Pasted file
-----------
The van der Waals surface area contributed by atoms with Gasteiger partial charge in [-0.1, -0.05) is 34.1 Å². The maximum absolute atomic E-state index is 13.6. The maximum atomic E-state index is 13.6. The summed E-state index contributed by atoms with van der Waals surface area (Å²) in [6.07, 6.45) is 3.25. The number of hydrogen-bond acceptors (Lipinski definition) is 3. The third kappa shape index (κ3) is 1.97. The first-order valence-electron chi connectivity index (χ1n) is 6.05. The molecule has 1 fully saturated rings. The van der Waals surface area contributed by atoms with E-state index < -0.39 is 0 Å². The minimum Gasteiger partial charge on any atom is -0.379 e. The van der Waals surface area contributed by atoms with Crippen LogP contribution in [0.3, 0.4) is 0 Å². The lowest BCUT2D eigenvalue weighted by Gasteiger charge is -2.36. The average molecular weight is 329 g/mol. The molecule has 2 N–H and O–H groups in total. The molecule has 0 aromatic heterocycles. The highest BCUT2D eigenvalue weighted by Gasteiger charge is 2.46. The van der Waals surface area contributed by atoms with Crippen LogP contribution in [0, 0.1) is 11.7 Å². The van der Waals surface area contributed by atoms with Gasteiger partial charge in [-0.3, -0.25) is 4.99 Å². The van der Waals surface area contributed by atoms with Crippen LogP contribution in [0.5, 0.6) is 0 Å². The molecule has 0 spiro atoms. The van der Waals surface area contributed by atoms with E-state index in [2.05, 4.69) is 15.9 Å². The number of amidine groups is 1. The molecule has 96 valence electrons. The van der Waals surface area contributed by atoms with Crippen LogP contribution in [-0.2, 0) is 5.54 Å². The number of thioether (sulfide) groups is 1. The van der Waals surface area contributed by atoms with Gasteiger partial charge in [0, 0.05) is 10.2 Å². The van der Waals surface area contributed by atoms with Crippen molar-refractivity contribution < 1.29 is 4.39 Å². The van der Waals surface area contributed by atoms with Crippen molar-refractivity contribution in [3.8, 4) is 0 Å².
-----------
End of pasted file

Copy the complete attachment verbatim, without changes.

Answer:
The van der Waals surface area contributed by atoms with Gasteiger partial charge in [-0.1, -0.05) is 34.1 Å². The maximum absolute atomic E-state index is 13.6. The maximum atomic E-state index is 13.6. The summed E-state index contributed by atoms with van der Waals surface area (Å²) in [6.07, 6.45) is 3.25. The number of hydrogen-bond acceptors (Lipinski definition) is 3. The third kappa shape index (κ3) is 1.97. The first-order valence-electron chi connectivity index (χ1n) is 6.05. The molecule has 1 fully saturated rings. The van der Waals surface area contributed by atoms with E-state index < -0.39 is 0 Å². The minimum Gasteiger partial charge on any atom is -0.379 e. The van der Waals surface area contributed by atoms with Crippen LogP contribution in [0.3, 0.4) is 0 Å². The lowest BCUT2D eigenvalue weighted by Gasteiger charge is -2.36. The average molecular weight is 329 g/mol. The molecule has 2 N–H and O–H groups in total. The molecule has 0 aromatic heterocycles. The highest BCUT2D eigenvalue weighted by Gasteiger charge is 2.46. The van der Waals surface area contributed by atoms with Crippen LogP contribution in [0, 0.1) is 11.7 Å². The van der Waals surface area contributed by atoms with Gasteiger partial charge in [-0.3, -0.25) is 4.99 Å². The van der Waals surface area contributed by atoms with Crippen LogP contribution in [0.5, 0.6) is 0 Å². The molecule has 0 spiro atoms. The van der Waals surface area contributed by atoms with E-state index in [2.05, 4.69) is 15.9 Å². The number of amidine groups is 1. The molecule has 96 valence electrons. The van der Waals surface area contributed by atoms with Crippen LogP contribution in [-0.2, 0) is 5.54 Å². The number of thioether (sulfide) groups is 1. The van der Waals surface area contributed by atoms with Gasteiger partial charge in [0, 0.05) is 10.2 Å². The van der Waals surface area contributed by atoms with Crippen molar-refractivity contribution < 1.29 is 4.39 Å². The van der Waals surface area contributed by atoms with Crippen molar-refractivity contribution in [3.8, 4) is 0 Å².